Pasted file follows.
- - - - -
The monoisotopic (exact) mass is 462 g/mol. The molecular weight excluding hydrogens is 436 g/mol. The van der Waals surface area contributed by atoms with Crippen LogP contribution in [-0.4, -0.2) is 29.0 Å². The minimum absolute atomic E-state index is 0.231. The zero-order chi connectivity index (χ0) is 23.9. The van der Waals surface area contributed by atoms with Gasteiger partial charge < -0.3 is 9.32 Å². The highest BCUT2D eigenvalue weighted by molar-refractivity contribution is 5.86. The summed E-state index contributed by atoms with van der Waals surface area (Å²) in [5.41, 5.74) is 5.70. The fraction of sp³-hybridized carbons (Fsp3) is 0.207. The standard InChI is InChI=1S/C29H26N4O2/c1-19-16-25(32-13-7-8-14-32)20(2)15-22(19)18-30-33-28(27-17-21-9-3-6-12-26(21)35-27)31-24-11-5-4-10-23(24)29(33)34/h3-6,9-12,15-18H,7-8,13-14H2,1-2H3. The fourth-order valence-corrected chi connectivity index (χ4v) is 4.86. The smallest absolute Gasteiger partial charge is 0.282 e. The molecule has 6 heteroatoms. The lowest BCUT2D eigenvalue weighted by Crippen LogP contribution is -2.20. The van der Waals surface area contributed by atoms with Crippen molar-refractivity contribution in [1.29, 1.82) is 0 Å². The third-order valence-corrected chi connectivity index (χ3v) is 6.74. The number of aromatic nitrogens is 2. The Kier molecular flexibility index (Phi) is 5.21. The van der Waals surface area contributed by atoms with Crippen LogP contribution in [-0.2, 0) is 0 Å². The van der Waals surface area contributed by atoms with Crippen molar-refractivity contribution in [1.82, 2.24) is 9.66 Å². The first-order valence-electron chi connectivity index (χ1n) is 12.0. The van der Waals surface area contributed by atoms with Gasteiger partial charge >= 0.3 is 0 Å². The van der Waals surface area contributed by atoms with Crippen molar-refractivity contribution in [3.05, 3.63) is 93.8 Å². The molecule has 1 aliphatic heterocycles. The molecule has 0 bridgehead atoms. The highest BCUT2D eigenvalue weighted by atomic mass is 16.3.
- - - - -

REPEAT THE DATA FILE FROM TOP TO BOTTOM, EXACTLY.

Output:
The monoisotopic (exact) mass is 462 g/mol. The molecular weight excluding hydrogens is 436 g/mol. The van der Waals surface area contributed by atoms with Crippen LogP contribution in [-0.4, -0.2) is 29.0 Å². The minimum absolute atomic E-state index is 0.231. The zero-order chi connectivity index (χ0) is 23.9. The van der Waals surface area contributed by atoms with Gasteiger partial charge < -0.3 is 9.32 Å². The highest BCUT2D eigenvalue weighted by molar-refractivity contribution is 5.86. The summed E-state index contributed by atoms with van der Waals surface area (Å²) in [5.41, 5.74) is 5.70. The fraction of sp³-hybridized carbons (Fsp3) is 0.207. The standard InChI is InChI=1S/C29H26N4O2/c1-19-16-25(32-13-7-8-14-32)20(2)15-22(19)18-30-33-28(27-17-21-9-3-6-12-26(21)35-27)31-24-11-5-4-10-23(24)29(33)34/h3-6,9-12,15-18H,7-8,13-14H2,1-2H3. The fourth-order valence-corrected chi connectivity index (χ4v) is 4.86. The smallest absolute Gasteiger partial charge is 0.282 e. The molecule has 6 heteroatoms. The lowest BCUT2D eigenvalue weighted by Crippen LogP contribution is -2.20. The van der Waals surface area contributed by atoms with Crippen molar-refractivity contribution in [1.29, 1.82) is 0 Å². The third-order valence-corrected chi connectivity index (χ3v) is 6.74. The number of aromatic nitrogens is 2. The Kier molecular flexibility index (Phi) is 5.21. The van der Waals surface area contributed by atoms with Crippen LogP contribution in [-0.2, 0) is 0 Å². The van der Waals surface area contributed by atoms with Crippen molar-refractivity contribution in [1.82, 2.24) is 9.66 Å². The first-order valence-electron chi connectivity index (χ1n) is 12.0. The van der Waals surface area contributed by atoms with Gasteiger partial charge >= 0.3 is 0 Å². The van der Waals surface area contributed by atoms with Crippen molar-refractivity contribution in [3.05, 3.63) is 93.8 Å². The molecule has 1 aliphatic heterocycles. The molecule has 0 bridgehead atoms. The highest BCUT2D eigenvalue weighted by atomic mass is 16.3.